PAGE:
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Letters of Recommendation

Most faculty are asked to write several letters of recommendations every semester. Getting them all done takes time and organization. Do what you can to make their work easier. Give each person who agrees to write a letter or recommendation a summary of your G.P.A., test scores, courses taken, career goals, relevant work experience, job responsibilities, interests, and the deadline for each program. Provide envelopes (addressed and stamped) for each recommendation if your recommender will be mailing in the forms and letter. Provide a link to the on-line admission application if that's where they're to submit their letter.

The term, "letter of recommendation" is somewhat misleading. Usually, there are several parts to a recommendation:

Waiver of right of access

This is something that you sign. When you waive your right of access, this means that you won't be able to read the submitted letters of recommendation. It is very important that you sign that waiver. Favorable comments in the letters of recommendation are more convincing if you sign it. There is a common suspicion that non-waived letters (which might be seen by the applicant) are less objective and tilted in favor of the applicant.


Some graduate schools include a chart the recommender uses to rate your skills and personal qualities. Take a look at those dimensions. Do the people who write your letters have a good basis to evaluate your creativity, motivation, or potential?

If you have not done anything outside a large classroom setting, the writer might not know you well enough to rate these items accurately. If you take seminars, independent study, or research courses, your professors will have had the opportunity to know you getter. If you work or volunteer in a mental health facility or research lab, the people there will know how you work.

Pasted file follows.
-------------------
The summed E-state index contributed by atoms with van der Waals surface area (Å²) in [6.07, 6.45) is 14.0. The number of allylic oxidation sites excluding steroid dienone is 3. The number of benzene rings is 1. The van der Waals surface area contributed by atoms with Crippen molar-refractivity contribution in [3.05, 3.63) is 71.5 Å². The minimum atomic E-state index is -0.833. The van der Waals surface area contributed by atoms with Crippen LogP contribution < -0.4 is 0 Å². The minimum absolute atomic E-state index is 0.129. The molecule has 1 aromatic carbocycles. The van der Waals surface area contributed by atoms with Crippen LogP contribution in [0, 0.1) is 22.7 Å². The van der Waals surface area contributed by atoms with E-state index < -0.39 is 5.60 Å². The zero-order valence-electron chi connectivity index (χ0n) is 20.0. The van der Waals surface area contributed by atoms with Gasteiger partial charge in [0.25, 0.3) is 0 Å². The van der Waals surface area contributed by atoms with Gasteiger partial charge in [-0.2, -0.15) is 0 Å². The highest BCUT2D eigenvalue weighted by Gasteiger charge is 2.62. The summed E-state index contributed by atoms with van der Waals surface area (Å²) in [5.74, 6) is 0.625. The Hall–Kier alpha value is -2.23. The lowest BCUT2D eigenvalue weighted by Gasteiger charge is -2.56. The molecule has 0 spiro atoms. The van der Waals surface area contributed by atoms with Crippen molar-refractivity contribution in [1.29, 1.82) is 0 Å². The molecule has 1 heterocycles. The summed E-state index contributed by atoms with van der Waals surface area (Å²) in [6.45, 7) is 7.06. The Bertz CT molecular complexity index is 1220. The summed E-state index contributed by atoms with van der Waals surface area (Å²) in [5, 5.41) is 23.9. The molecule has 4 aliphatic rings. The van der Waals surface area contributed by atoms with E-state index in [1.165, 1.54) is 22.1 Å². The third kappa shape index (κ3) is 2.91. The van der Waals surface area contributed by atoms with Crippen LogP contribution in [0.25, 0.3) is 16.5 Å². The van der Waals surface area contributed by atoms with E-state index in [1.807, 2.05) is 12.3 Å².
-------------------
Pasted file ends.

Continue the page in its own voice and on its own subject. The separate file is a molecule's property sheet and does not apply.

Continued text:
Plan your remaining undergraduate semesters with an eye toward providing material for future letters of recommendation.


There is usually a place where a recommender will be asked to rank how highly they would recommend you for admission into a specific school and program. This ranking will reflect our best assessment of your abilities. The strength of the recommendation also reflects how well you match the particular school and program. You might well receive a very strong recommendation for a good program, but a slightly more restrained one for a top, highly demanding program.

Evaluation or letter

Here is where the writer can point out your special strengths or to place weaknesses into context. A common practice is to write a basic letter and then attach it (with appropriate modifications) to any rating form provided by the school. The writer fills in ratings and other information on any required forms, but the letter serves in place of an evaluation written on the form.

A very important part of the evaluation statement describes how well and in what context the writer knows the applicant. The statement should tell more than is visible in the transcript. The best letters make it clear that the writer knows the applicant well and has good reasons for strongly supporting the application.

Is there anything special about you that distinguishes you from the other applicants? Does the letter writer know about special skills, valuable background, evidence of interest, or other elements that would make you stand out from the crowd?